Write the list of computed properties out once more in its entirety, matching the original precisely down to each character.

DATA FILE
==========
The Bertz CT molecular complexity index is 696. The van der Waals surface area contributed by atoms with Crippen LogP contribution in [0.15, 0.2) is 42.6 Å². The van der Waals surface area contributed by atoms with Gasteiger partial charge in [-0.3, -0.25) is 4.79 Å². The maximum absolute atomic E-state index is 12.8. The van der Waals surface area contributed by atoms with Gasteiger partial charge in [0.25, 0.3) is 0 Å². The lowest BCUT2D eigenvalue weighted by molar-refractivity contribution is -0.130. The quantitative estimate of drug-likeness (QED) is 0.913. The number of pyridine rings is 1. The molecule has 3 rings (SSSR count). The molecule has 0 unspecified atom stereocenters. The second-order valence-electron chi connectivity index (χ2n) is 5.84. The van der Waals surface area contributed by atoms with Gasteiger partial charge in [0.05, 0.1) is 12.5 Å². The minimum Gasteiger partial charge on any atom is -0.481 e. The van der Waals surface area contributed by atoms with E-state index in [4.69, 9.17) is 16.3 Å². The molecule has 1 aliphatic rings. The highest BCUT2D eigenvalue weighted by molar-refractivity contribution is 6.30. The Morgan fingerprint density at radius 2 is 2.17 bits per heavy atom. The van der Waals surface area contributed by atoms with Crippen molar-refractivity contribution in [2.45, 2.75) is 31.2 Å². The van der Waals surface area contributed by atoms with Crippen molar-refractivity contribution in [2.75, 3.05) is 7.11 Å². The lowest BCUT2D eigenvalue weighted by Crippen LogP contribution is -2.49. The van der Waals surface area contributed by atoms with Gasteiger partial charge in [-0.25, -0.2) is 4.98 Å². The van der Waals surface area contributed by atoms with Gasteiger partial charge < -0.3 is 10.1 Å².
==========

The Bertz CT molecular complexity index is 696. The van der Waals surface area contributed by atoms with Crippen LogP contribution in [0.15, 0.2) is 42.6 Å². The van der Waals surface area contributed by atoms with Gasteiger partial charge in [-0.3, -0.25) is 4.79 Å². The maximum absolute atomic E-state index is 12.8. The van der Waals surface area contributed by atoms with Gasteiger partial charge in [0.25, 0.3) is 0 Å². The lowest BCUT2D eigenvalue weighted by molar-refractivity contribution is -0.130. The quantitative estimate of drug-likeness (QED) is 0.913. The number of pyridine rings is 1. The molecule has 3 rings (SSSR count). The molecule has 0 unspecified atom stereocenters. The second-order valence-electron chi connectivity index (χ2n) is 5.84. The van der Waals surface area contributed by atoms with Gasteiger partial charge in [0.05, 0.1) is 12.5 Å². The minimum Gasteiger partial charge on any atom is -0.481 e. The van der Waals surface area contributed by atoms with E-state index in [4.69, 9.17) is 16.3 Å². The molecule has 1 aliphatic rings. The highest BCUT2D eigenvalue weighted by molar-refractivity contribution is 6.30. The Morgan fingerprint density at radius 2 is 2.17 bits per heavy atom. The van der Waals surface area contributed by atoms with Crippen molar-refractivity contribution in [2.45, 2.75) is 31.2 Å². The van der Waals surface area contributed by atoms with Crippen molar-refractivity contribution in [2.75, 3.05) is 7.11 Å². The lowest BCUT2D eigenvalue weighted by Crippen LogP contribution is -2.49. The van der Waals surface area contributed by atoms with Gasteiger partial charge in [-0.25, -0.2) is 4.98 Å². The van der Waals surface area contributed by atoms with Gasteiger partial charge < -0.3 is 10.1 Å².